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Lyme borreliosis (Lyme disease)
Rodents and other mammals and birds are host animals for Borrelia bacteria. Transmission of infection to humans occurs through a vector. Vectors in Norway are sheep ticks (Ixodes ricinus) and seabird ticks (Ixodes uriae). The disease can manifest itself in different ways with a distinction between disease in parts of or the entire body.
Erythema migrans (EM) is a local, characteristic rash that may appear 3-30 days after a bite. In addition, there may be flu-like symptoms such as malaise, fatigue, headache and swollen lymph nodes without evidence of systemic infection. Fever is uncommon.
Lyme neuroborreliosis is the most commonly reported disorder in Norway and Europe. It can appear from two weeks to several months after the bite and commonly causes facial paralysis. Diagnosis and treatment is challenging and is constantly subject to discussion.
A Swedish study (Stingstudien) published in 2011 showed that the risk of becoming infected with Lyme disease after being bitten was low.
Most Lyme disease cases are reported among residents of Vestfold and south along the coast and up to Møre og Romsdal.
The figure below shows cases of Lyme disease reported to the Norwegian Surveillance System for Communicable Diseases (MSIS) in 2008-2016. The cases are distributed in the county where they live and where they are believed to have been infected. The disease can affect all age groups, including children.
|Figure 1 County of residence (bar) and site of infection (line) for reported cases of Lyme disease in Norway. Illustration: Norwegian Institute of Public Health.|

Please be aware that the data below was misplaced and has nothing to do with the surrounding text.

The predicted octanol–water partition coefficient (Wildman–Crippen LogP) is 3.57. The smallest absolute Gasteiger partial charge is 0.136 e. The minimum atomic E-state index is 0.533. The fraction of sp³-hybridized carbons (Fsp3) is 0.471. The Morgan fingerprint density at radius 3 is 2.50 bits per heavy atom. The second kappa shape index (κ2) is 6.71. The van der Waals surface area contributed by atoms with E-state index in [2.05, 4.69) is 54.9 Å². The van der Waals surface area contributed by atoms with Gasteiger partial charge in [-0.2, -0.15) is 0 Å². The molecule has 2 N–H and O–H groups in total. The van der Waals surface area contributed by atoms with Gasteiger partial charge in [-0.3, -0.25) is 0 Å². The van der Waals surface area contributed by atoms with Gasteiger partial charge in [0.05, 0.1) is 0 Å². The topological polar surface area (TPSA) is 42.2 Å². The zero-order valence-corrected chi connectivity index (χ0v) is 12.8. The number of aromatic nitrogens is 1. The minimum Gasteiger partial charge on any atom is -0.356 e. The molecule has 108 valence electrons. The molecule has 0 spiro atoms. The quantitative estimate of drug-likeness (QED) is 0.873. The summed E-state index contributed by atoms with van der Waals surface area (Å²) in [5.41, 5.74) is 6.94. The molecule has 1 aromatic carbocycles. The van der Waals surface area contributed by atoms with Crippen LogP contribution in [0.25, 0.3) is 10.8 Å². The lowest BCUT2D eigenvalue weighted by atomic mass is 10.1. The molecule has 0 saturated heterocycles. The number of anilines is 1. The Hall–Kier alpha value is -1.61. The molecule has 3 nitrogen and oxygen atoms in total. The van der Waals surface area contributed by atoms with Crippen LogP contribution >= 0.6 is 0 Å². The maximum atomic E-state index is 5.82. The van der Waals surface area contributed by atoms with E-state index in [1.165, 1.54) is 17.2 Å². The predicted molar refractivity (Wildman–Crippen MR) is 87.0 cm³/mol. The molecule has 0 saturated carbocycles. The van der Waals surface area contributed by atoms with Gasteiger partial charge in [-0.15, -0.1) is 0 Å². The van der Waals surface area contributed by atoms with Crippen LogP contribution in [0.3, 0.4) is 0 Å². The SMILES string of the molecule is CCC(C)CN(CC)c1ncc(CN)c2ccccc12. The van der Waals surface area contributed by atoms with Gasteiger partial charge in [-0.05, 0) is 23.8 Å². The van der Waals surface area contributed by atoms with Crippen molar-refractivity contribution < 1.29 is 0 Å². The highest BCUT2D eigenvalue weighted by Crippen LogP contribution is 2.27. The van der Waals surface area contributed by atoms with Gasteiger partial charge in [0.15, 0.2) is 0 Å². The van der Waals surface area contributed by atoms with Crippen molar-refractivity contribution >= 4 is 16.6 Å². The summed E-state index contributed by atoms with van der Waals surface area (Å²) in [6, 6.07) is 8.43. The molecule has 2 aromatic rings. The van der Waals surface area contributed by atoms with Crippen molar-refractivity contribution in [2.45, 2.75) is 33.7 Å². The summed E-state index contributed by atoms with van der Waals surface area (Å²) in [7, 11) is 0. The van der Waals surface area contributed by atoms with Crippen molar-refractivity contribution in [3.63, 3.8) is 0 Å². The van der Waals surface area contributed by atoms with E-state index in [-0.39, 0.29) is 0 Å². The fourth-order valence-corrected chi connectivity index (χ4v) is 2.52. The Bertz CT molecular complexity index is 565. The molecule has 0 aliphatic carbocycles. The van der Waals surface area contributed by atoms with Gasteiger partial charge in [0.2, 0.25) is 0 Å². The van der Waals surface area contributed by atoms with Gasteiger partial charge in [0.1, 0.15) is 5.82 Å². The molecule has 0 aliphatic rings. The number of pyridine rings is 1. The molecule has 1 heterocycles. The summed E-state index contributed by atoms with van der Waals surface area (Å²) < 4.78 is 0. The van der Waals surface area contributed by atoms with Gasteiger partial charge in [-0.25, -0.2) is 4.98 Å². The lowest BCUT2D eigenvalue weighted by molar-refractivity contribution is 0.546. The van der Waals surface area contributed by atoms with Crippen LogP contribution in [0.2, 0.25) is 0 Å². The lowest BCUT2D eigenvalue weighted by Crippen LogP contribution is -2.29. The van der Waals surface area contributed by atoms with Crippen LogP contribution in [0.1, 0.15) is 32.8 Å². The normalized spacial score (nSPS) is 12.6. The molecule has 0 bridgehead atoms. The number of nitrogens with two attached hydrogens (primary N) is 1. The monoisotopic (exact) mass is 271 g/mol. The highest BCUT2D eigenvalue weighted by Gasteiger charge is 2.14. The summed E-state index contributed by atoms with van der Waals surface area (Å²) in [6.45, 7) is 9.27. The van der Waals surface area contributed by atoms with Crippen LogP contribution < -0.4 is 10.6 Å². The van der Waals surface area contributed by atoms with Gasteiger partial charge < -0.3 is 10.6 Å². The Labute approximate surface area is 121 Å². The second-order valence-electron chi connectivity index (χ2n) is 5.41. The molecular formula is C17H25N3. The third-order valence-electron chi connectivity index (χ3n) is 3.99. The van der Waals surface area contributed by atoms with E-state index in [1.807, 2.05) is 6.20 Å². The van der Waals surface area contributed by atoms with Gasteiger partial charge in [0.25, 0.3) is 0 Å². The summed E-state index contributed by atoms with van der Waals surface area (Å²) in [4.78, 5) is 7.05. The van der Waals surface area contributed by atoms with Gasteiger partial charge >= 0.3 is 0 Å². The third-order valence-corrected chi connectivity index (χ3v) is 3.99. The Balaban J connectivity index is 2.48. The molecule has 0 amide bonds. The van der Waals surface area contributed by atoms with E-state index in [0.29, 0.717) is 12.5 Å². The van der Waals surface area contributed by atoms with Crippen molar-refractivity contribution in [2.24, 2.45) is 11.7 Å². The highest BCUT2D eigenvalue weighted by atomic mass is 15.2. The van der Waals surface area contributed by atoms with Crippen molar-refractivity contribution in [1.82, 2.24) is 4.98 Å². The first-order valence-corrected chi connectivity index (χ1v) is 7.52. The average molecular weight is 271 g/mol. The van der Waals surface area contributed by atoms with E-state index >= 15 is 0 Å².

The most important preventive measure to avoid disease is to avoid being bitten. There is no vaccine against Lyme disease.
Diagnosis is usually carried out by detecting specific antibodies to Borrelia burgdorferi.
Detected antibodies can confirm infection, but can also be due to antibodies from previous infections or from earlier encounters with the microbe without symptoms. In certain disease states, it may also be necessary to analyse samples with PCR tests.
Most medical microbiological laboratories in Norway offer antibody detection for Borrelia infection. If the primary laboratories need to perform further tests they can contact their regional laboratory or the reference laboratory at Sørlandet Hospital in Kristiansand.
The Norwegian Institute of Public Health is sometimes asked by people who have been bitten by ticks if the tick can be examined for Borrelia infection. No laboratories in Norway perform these examination.
Phenoxymethylpenicillin, amoxicillin and doxycycline are considered to be equally good treatment for local disease / erythema migrans. Treatment duration is 14 days.
For acrodermatitis chronica atrophicans (ACA) and arthritis, three weeks of doxycycline treatment (amoxicillin for children under 8 years) is recommended. For suspected neuroborreliosis or heart borreliosis, parenteral antibiotic therapy is usually recommended and a neurologist or cardiologist should be consulted. The treatment is effective, but fails in a few cases.
Routine antibiotic treatment after tick bites is not recommended, but if a patient develops a fever, rash or sores near the bite within the first month, medical advice should be sought. Local irritation and wound infection should not be confused with erythema migrans (EM).
There is no vaccine against the Borrelia species present in Norway or other European countries.
Lyme disease is notifiable to the Norwegian Surveillance System for Communicable Diseases (MSIS). Only cases that meet the notification criteria should be reported.
Changes in notification criteria over the years make it difficult to compare today's figures with historical data. The differences in criteria between countries also cause problems when comparing national figures.